Tuesday, 19 April 2011
How we live reflects who we are
[Images taken from the Barbara Krakow Gallery website].
If you're a hoarder (or know one), you'll understand the pressing need to hold onto keepsakes and trinkets, despite the fact that they may not be regularly touched or used. You might want to keep hundreds of books and papers that are no longer relevant but sit comfortably on a shelf, gathering dust but becoming impossible to move or replace. If this all sounds familiar, the world of Ralph Horne will be greatly familiar to you; a writer of racy novels, a painter, lawyer and activist, Horne's house in the South part of Boston was full to the brim with what can only be described as 'stuff' gathered from his many professions. When the photographer Shellburne Thurber heard about him, she felt compelled to visit, particularly as she has a fascination with capturing homes, rooms and unusual scenery. The ensuing exhibition of her images and her recreations of life chez Horne (also known as 9 Wellington Street) can be seen at the Barbara Krakow Gallery, 10 Newbury Street, Boston, Massachusetts, which I visited last week as part of a long weekend away from Britain.
As a bit of a hoarder myself (okay, that's a serious understatement), I was captivated by the ordered chaos of Horne's clutter, whilst my mum remarked that it was "just like seeing your desk in an art gallery, only neater" (thanks for that). It was bizarre to see this addictive collecting in a male's home, as I often associate my own mess with that well-known stereotype of the cat lady or the lonely old spinster who dies surrounded by detritus that is meaningless to anyone but herself. I think of men as being lovingly lazy but ultimately ordered, and Horne is a definite exception to this assumption. This was a house aching to be explored, and Thurber allows us to go part of the way towards being there, and to feel that we are between its walls and gazing into its mirrors. We become house guests in the areas replicated at the Barbara Krakow, where wallpaper has been sourced to mimic old designs and shelves positively groan with Horne's stash of goods. There must be a legacy of memories attached to each item, from the threadbare teddies and lumpy robots to the hardback books with threadbare spines and blackened edges. There is a childlike atmosphere of greed here, of needing to possess everything and line it up to show that you have a complete series of novels or toy models, just because you can. However, this does not feel sinister, and there is a sense of time standing still in these photographs which is incredibly precious. After the project ended, Horne moved into sheltered accomodation and his house was renovated before being divided into two apartments which were quickly snapped up by affluent Boston residents. Gone were the cracks in the ceiling and the piles of old furniture; gone was the ivy that had crept inside the windows and up the walls; but gone too was its charm and its character, and the identity that Horne had given it.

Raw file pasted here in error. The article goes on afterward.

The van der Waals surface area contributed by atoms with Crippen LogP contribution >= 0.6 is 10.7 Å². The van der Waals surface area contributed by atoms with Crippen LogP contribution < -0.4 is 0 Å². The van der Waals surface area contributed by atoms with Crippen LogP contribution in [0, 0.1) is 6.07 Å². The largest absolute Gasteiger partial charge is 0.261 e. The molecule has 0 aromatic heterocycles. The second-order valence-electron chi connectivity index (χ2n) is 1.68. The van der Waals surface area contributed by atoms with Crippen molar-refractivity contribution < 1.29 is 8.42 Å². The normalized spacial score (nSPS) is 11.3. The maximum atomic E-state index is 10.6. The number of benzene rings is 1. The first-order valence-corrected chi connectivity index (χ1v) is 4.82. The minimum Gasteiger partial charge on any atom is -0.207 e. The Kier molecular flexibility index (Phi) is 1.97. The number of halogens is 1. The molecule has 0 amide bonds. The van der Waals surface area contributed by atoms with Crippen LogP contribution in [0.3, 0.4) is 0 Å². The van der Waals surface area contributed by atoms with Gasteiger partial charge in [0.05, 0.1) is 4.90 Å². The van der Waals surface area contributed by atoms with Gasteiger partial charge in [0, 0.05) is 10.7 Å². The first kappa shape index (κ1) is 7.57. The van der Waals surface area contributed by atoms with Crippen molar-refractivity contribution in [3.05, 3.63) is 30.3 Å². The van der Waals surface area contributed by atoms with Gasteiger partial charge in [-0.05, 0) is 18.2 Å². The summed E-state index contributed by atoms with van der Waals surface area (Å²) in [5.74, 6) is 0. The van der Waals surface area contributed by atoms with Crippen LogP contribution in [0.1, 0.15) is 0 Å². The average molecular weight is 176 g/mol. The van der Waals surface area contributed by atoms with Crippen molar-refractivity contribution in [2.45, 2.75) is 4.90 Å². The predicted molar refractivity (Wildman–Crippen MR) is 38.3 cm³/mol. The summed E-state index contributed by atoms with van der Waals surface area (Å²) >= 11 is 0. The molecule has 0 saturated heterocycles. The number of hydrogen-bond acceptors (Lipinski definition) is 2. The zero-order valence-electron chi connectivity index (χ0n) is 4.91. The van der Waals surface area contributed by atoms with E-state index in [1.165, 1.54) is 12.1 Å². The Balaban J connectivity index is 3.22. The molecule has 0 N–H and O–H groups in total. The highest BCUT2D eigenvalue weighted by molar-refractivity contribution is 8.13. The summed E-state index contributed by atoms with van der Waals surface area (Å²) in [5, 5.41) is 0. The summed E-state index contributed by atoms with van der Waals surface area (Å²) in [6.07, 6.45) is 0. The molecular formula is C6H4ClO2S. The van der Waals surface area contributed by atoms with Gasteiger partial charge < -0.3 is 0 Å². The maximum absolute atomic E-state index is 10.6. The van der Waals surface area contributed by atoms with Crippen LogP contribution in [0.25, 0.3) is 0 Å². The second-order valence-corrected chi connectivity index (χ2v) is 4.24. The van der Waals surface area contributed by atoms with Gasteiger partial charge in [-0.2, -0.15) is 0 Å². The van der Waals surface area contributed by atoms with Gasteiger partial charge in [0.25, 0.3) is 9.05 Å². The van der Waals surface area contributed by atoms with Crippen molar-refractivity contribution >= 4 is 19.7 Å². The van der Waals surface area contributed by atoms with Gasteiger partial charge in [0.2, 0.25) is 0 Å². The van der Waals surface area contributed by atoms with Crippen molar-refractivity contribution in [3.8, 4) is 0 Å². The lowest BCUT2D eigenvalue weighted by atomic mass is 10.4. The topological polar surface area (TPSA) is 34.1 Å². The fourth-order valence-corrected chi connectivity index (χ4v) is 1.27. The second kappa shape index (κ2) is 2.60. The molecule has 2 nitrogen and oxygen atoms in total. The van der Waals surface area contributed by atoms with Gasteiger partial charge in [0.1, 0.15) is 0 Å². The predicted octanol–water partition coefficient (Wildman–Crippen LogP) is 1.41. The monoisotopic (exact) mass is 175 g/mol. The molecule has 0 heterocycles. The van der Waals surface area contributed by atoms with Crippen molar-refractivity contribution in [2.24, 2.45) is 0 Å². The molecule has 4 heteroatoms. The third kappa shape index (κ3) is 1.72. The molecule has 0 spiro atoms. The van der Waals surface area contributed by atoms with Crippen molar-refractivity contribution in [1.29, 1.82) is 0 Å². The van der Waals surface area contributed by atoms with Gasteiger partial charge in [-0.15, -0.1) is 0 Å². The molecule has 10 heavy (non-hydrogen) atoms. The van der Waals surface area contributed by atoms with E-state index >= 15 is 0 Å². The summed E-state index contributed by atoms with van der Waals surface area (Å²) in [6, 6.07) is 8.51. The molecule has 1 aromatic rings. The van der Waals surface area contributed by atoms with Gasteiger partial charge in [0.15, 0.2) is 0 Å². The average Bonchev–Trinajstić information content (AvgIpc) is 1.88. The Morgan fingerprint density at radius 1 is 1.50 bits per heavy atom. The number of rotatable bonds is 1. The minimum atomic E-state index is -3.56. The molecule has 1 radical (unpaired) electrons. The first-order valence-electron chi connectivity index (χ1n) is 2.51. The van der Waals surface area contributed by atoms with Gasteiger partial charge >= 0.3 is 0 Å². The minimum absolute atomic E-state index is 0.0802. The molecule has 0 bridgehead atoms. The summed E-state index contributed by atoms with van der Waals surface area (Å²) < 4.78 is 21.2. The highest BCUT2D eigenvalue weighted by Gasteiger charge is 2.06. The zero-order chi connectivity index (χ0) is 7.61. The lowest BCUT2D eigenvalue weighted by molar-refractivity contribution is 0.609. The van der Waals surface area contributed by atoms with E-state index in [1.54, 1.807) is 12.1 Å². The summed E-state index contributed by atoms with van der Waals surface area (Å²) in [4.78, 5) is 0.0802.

Yet all was not lost. A member of the gallery staff told me excitedly that one of the new tenants at 9 Wellington Street had visited the exhibition and bought a photograph of the hallway as it used to be (which can be seen above - it's the monochrome image at the top). They were fascinated by the changes that the house had undergone before becoming the apartments and were disappointed that so little of the original details had remained. The image now hangs in its rightful place, the hallway which it depicts, and stands as a reminder of what it used to be.